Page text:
Breaking the Home Theater Surround Sound Barrier
Once upon a time, in the good old days when I was a boy, you would head off to the cinema in the weekend with your siblings in tow, allowing your parents a few hours of relief from the highly stressful realities of parenting in the seventies. Or something like that. To be honest, I don't think my parents knew how good they had it back then. We lived at the edge of the world, or as close as you can get to it before falling off the map--in the trouble-free little city of Auckland, New Zealand. Either way, off to the cinema we would go, every weekend. Like dutiful clockwork children of the corn fields, sunshine or rain, good movie or total stinker.
Actually, it's a wonder my force-feed diet of Tarzan, Clint Eastwood, and Bruce Lee did me no lasting harm. Somehow I survived to adulthood, retaining my childlike indulgence for suspended disbelief in a darkened viewing room, minus the mandatory box of chocolate-centered Jaffas, which I have neither seen nor tasted now for perhaps thirty years. Now, there's a reason people go to movie theaters, and it's one that likely factors into why I remember that part of my childhood so well. Watching movies in a cinema is nothing like the experience at home. At least, it was not back then.
The big screen was essential to "losing yourself" in the fabricated reality of a big studio production. But, contributing just as much to the success of this movie magic was the concept of surround sound--having the aural component of the experience assault you from multiple directions at once. If I was an engineer I'd probably tell you that, by combining the sound from a number of separated speakers in a coordinated way, it is possible to create a spatial imaging component to the movie-going experience that your television just cannot reproduce. In layman's terms: surround sound just pulls you into the screen. Today, wireless surround sound systems exist to do exactly this in your home theater, helping to reduce the difference between the movie house and "in house" movie viewing. More exciting, however, has been the recent development of an audio technology much simpler than any wireless surround sound system. I'm talking about tactile transducers, or Bass Shakers, as they are more commonly known. Instead of depending on a wireless surround sound system to deliver the sensation of "being there", tactile transducers generate very low frequency vibrational energy that can literally be felt throughout your body. Bass shakers allow you to experience every thump, thrust and shaking motion that the characters in your movies are feeling. By attaching a transducer to a solid surface, like the hardwood backing of a home theater lounger, these vibrations pack an emotional wallop when the storyline action steps up.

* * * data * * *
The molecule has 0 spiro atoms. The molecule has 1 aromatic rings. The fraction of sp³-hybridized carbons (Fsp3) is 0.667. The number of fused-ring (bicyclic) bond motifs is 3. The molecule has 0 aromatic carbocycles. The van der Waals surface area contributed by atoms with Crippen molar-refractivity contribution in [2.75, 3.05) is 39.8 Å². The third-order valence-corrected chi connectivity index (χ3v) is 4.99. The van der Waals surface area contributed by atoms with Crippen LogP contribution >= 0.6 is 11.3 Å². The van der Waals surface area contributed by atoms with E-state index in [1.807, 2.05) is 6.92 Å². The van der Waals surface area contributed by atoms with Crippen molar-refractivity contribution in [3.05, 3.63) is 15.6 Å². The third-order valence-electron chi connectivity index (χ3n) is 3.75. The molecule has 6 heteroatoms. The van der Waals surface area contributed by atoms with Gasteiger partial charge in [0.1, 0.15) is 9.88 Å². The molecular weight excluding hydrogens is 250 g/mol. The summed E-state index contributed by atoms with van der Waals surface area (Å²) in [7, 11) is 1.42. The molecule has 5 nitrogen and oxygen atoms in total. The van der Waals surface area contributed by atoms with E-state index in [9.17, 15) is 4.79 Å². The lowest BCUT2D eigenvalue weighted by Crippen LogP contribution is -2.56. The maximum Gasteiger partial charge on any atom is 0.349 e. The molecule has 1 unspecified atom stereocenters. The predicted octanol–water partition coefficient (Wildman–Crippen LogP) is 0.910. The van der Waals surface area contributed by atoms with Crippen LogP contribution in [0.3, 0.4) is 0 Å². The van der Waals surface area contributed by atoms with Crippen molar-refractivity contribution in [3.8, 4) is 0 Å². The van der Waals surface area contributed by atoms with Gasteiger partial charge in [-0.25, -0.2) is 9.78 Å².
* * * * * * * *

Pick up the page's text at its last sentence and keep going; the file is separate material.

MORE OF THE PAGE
When that *thing* jumps out of the closet on screen, you'll be jumping out of your chair! When those naval guns start pounding in "Sink the Bismarck", or that T-Rex bellows in "Jurassic Park", you'll feel it in your bones. Once you have experienced a Bass Shaker at play, that plain old home theater surround sound system simply will no longer be enough for you. If you are really adventurous, handy with tools, and have lots of time on your hands, you can buy tactile transducers separately and install them any place where you might also hook up ordinary speakers, including inside your car, if you like. But for the rest of us there is an easier option. Wireless Bass Shakers are built into many models of home theater loungers, including the Metro, Garrick, Este, and Rodeo models found on HomeTheaterSeatingGuide.com. No wires, no installation, no fuss. In fact, there's no need even to send your kids off to the movie theater by themselves anymore. Not when your family can share together all the thrills, and now spills, of modern day movie viewing in the comfort of your own home theater.
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